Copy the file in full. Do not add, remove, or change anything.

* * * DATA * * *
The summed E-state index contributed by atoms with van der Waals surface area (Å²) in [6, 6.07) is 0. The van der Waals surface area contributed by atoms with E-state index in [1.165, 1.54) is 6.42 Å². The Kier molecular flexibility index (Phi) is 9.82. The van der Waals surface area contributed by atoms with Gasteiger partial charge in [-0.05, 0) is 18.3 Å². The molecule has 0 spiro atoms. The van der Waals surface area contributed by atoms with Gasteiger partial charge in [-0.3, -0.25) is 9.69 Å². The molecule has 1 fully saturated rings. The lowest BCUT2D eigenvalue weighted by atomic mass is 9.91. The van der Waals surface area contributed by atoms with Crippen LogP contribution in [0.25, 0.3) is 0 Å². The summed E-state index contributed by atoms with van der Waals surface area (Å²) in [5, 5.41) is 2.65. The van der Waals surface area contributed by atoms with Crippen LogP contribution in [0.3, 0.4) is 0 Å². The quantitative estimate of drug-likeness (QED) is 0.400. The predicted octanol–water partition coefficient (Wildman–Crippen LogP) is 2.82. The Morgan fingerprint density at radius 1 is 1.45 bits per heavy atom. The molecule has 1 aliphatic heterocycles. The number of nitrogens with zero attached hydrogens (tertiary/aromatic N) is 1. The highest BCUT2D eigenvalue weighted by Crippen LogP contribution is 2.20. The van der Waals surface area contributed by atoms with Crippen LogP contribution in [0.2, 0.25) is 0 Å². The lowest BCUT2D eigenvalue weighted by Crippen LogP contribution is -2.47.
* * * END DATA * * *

The summed E-state index contributed by atoms with van der Waals surface area (Å²) in [6, 6.07) is 0. The van der Waals surface area contributed by atoms with E-state index in [1.165, 1.54) is 6.42 Å². The Kier molecular flexibility index (Phi) is 9.82. The van der Waals surface area contributed by atoms with Gasteiger partial charge in [-0.05, 0) is 18.3 Å². The molecule has 0 spiro atoms. The van der Waals surface area contributed by atoms with Gasteiger partial charge in [-0.3, -0.25) is 9.69 Å². The molecule has 1 fully saturated rings. The lowest BCUT2D eigenvalue weighted by atomic mass is 9.91. The van der Waals surface area contributed by atoms with Crippen LogP contribution in [0.25, 0.3) is 0 Å². The summed E-state index contributed by atoms with van der Waals surface area (Å²) in [5, 5.41) is 2.65. The van der Waals surface area contributed by atoms with Crippen LogP contribution in [0.3, 0.4) is 0 Å². The quantitative estimate of drug-likeness (QED) is 0.400. The predicted octanol–water partition coefficient (Wildman–Crippen LogP) is 2.82. The Morgan fingerprint density at radius 1 is 1.45 bits per heavy atom. The molecule has 1 aliphatic heterocycles. The number of nitrogens with zero attached hydrogens (tertiary/aromatic N) is 1. The highest BCUT2D eigenvalue weighted by Crippen LogP contribution is 2.20. The van der Waals surface area contributed by atoms with Crippen LogP contribution in [0.2, 0.25) is 0 Å². The lowest BCUT2D eigenvalue weighted by Crippen LogP contribution is -2.47.